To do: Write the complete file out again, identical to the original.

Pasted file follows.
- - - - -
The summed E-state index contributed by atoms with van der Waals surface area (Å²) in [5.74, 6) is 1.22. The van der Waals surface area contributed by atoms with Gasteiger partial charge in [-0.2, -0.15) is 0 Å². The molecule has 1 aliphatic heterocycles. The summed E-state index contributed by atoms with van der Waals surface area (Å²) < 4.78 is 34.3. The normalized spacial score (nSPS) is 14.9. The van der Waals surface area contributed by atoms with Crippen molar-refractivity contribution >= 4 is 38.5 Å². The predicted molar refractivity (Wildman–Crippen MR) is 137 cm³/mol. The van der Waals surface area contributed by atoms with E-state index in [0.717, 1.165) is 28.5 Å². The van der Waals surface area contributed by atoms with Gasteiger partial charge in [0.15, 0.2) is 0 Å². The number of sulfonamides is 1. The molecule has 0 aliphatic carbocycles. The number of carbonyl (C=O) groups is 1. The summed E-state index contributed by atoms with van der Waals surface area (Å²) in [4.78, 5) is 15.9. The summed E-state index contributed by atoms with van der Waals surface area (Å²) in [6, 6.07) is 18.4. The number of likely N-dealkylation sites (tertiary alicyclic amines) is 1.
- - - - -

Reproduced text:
The summed E-state index contributed by atoms with van der Waals surface area (Å²) in [5.74, 6) is 1.22. The van der Waals surface area contributed by atoms with Gasteiger partial charge in [-0.2, -0.15) is 0 Å². The molecule has 1 aliphatic heterocycles. The summed E-state index contributed by atoms with van der Waals surface area (Å²) < 4.78 is 34.3. The normalized spacial score (nSPS) is 14.9. The van der Waals surface area contributed by atoms with Crippen molar-refractivity contribution >= 4 is 38.5 Å². The predicted molar refractivity (Wildman–Crippen MR) is 137 cm³/mol. The van der Waals surface area contributed by atoms with E-state index in [0.717, 1.165) is 28.5 Å². The van der Waals surface area contributed by atoms with Gasteiger partial charge in [0.15, 0.2) is 0 Å². The number of sulfonamides is 1. The molecule has 0 aliphatic carbocycles. The number of carbonyl (C=O) groups is 1. The summed E-state index contributed by atoms with van der Waals surface area (Å²) in [4.78, 5) is 15.9. The summed E-state index contributed by atoms with van der Waals surface area (Å²) in [6, 6.07) is 18.4. The number of likely N-dealkylation sites (tertiary alicyclic amines) is 1.